You will find some recurrent themes in this blog. This includes notions of how information can become distorted from the original source over time and the value of corroborating evidence when purporting to make statements of fact.
The first notion in particular may relate to this blog entry; analysing the original clinical descriptions of autism suggested by Dr Leo Kanner in 1943. It is perhaps timely that, in a few days, it will be 30 years since Kanner passed away (3 April 1981); indeed coincidental also that World Autism Awareness Day is on 2nd April (I wonder why they did not make it 3rd April instead?). I digress.
From the outset I want to acknowledge that, whilst Kanner's clinical descriptions form the basis for what we know as autism, I am by no means suggesting that he was the first to 'discover' autism given the many and varied texts from further back in history. Indeed, several other papers have suggested autism to have been present to some extent for many years prior to Kanner; although not labelled as 'autism' at the time (a label which did not exist).
I have always been keenly interested in Kanner's original 1943 paper 'Autistic disturbances of affective contact'. So much so, that my PhD drew heavily on his key clinical descriptions of 11 children who presented with symptoms including: inability to relate to themselves, extreme autistic aloneness, monotonously repetitious, anxiously obsessive desire for the maintenance of sameness and limitation in the variety of spontaneous activity. I have used but a few choice phrases from his text which have echoed down the diagnostic halls ever since.
There are however a few other phrases included in his 1943 text which, for one reason or another, did not quite receive the same subsequent acclaim. There are many reasons why such phrases and descriptions did not 'make the final cut' but I assume most were down to the old adage: a cobbler should stick to his last. Kanner was a Psychiatrist in the 1940s and hence specialised in 'disorders of the mind'. Subsequent interpretations of his text (e.g. DSM) have been undertaken specifically with Psychiatry in mind. Read on and you'll see what I mean.
'Food' (p.244) is mentioned in the 1943 text. Six of the children originally described by Kanner presented with various feeding difficulties; ranging from early vomiting, having to be 'tube-fed' and presenting with 'severe feeding difficulty from the beginning of life'. By early feeding problems I am assuming that this means problems with either mother's milk or the early formula milks (if they were even invented at this point). Six out of eleven cases, that's... er, over 50%. OK, he did not have a control group given that this was a case series description. Yet despite this, have early feeding difficulties ever been included in the diagnostic texts for autism? No, not even as an ancillary risk factor. Not once. Not never (not that I know anyway!). I know a few authors have offered potential explanations for early feeding difficulties in autism relating to the mechanical aspects of feeding and the 'perceptual' side of things. I am not saying that these may not be explanatory of what Kanner was perhaps describing. A few days ago however I blogged about a recent study from Harvard on the likelihood of lactose intolerance in cases of autism. Makes you wonder if today's technology were around during Kanner's tenure, would he be reporting lactose intolerance also?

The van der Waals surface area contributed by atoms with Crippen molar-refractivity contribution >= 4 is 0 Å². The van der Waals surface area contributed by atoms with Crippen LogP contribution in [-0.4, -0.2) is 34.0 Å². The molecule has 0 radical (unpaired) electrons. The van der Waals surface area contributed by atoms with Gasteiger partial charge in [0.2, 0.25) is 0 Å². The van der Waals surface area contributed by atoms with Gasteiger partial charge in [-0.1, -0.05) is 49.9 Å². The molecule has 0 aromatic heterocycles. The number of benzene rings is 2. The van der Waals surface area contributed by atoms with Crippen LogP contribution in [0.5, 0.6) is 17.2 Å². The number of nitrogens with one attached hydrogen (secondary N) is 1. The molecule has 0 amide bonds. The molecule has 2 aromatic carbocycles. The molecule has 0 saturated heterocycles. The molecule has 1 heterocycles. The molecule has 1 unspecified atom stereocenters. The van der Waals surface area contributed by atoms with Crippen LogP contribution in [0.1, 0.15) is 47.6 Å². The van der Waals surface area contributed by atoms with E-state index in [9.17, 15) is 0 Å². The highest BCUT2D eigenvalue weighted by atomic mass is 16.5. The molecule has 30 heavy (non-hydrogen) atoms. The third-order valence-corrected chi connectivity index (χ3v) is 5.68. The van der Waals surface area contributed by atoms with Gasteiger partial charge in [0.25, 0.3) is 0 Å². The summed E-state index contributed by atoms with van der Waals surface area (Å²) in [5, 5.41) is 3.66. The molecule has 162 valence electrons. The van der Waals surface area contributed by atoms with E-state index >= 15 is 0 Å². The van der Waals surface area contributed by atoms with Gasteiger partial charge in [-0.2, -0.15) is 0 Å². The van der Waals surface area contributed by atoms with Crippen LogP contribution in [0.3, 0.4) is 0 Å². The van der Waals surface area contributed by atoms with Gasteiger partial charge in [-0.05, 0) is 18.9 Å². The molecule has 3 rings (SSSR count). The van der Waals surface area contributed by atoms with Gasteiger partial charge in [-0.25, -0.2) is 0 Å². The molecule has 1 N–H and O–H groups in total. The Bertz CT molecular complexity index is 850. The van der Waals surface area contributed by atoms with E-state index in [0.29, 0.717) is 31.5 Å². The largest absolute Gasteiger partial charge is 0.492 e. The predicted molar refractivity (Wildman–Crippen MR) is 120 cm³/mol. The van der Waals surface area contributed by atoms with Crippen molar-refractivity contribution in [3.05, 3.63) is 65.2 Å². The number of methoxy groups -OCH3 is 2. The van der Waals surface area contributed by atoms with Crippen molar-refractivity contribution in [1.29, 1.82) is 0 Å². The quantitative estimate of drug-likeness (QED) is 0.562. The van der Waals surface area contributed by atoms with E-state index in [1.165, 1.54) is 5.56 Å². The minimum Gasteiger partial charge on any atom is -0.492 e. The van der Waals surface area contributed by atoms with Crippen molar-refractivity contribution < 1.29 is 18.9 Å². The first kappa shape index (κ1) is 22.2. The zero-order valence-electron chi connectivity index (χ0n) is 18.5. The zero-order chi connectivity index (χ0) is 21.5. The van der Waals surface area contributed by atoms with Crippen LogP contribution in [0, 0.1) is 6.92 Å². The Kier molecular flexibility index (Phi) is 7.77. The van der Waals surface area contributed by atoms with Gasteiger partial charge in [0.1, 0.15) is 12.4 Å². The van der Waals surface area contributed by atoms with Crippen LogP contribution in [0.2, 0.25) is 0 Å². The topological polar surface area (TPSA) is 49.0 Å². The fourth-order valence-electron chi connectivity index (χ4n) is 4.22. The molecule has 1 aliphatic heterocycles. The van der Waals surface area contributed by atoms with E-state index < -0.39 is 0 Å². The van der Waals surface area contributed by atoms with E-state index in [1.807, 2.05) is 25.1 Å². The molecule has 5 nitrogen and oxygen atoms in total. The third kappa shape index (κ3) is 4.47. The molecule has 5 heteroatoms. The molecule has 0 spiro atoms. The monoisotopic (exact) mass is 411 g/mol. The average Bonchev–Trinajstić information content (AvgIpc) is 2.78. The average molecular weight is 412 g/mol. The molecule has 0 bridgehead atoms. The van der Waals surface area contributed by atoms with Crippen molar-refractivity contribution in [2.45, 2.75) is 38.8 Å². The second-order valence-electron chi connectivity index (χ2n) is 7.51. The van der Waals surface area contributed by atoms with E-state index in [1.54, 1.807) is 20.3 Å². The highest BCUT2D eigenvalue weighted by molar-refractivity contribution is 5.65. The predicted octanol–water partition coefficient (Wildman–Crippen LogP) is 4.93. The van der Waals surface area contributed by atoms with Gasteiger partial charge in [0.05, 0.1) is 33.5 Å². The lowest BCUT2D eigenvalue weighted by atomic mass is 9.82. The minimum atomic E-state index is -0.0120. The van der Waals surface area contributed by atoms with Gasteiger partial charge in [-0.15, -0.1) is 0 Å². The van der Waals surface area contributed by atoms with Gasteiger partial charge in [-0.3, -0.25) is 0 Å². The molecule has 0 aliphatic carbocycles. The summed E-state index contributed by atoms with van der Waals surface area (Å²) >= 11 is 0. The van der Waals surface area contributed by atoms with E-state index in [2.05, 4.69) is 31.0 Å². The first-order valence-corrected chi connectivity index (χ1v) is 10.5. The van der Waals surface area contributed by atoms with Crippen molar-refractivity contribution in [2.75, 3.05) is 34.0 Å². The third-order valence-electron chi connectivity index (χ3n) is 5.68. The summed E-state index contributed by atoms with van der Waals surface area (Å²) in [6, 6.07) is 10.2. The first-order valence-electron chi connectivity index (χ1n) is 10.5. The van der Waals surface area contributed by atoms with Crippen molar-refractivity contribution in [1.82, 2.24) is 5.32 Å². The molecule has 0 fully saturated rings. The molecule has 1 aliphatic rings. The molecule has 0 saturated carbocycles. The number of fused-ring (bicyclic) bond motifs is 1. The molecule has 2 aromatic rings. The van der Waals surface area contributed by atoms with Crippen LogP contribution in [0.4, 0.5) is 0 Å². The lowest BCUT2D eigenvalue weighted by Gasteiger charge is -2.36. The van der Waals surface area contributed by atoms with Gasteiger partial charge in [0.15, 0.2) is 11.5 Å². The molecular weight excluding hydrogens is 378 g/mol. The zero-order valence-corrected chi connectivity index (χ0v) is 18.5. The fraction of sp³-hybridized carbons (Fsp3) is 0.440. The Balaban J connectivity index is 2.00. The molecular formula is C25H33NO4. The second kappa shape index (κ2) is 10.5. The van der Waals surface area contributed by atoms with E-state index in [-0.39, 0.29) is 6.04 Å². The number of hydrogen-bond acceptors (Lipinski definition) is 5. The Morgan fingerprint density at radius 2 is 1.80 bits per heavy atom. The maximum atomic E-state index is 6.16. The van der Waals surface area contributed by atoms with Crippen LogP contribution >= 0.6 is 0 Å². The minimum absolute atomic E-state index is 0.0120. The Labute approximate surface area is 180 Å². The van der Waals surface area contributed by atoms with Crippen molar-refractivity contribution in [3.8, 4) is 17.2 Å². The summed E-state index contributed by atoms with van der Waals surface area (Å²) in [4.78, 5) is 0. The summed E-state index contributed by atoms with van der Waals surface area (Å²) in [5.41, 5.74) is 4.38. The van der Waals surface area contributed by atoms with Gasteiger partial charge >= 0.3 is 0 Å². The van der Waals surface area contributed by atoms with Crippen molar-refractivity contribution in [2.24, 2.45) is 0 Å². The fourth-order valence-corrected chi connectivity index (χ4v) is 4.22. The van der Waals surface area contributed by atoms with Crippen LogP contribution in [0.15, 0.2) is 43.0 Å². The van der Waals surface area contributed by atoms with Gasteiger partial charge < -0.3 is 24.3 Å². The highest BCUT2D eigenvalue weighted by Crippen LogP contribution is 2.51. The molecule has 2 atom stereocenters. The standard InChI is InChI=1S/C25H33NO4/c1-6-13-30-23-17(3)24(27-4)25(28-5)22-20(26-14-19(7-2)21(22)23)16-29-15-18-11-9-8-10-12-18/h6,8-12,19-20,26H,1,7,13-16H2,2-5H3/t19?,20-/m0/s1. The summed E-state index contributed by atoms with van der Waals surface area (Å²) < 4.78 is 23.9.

Another example included in the original text. Kanner discusses the fact that 'several of the children were somewhat clumsy in gait and gross motor performances'. Gait and motor problems have similarly not been included in the diagnostic texts down the years. Unlike feeding problems however, there has been a slow realisation that such issues might be of relevance. It has however taken quite a few years for these elements to be 'realised' in cases of autism. One of the most recent studies being this one on the mechanics of gait in autism which is crying out for further replication.
The point I want to make with this post is that aside from going to the source for evidence, the original descriptions of autism from Kanner contained so much more than just behaviour relating to the triad (or should that be 'dyad'?) of impairments. Kanner did what any good scientist does - he observed and recorded things; not just behaviour but also developmental history and importantly somatic issues (see bottom of page 234).
I appreciate that today Kanner's autism has perhaps been 'subsumed' into this larger spectrum of autistic conditions. I often wonder how many of Kanner's original cohort would be diagnosed with autism, or an autism spectrum disorder, or even Asperger syndrome nowadays (bearing in mind that Hans Asperger did not define his patient group until a year later in 1944, and then light years away in Austria).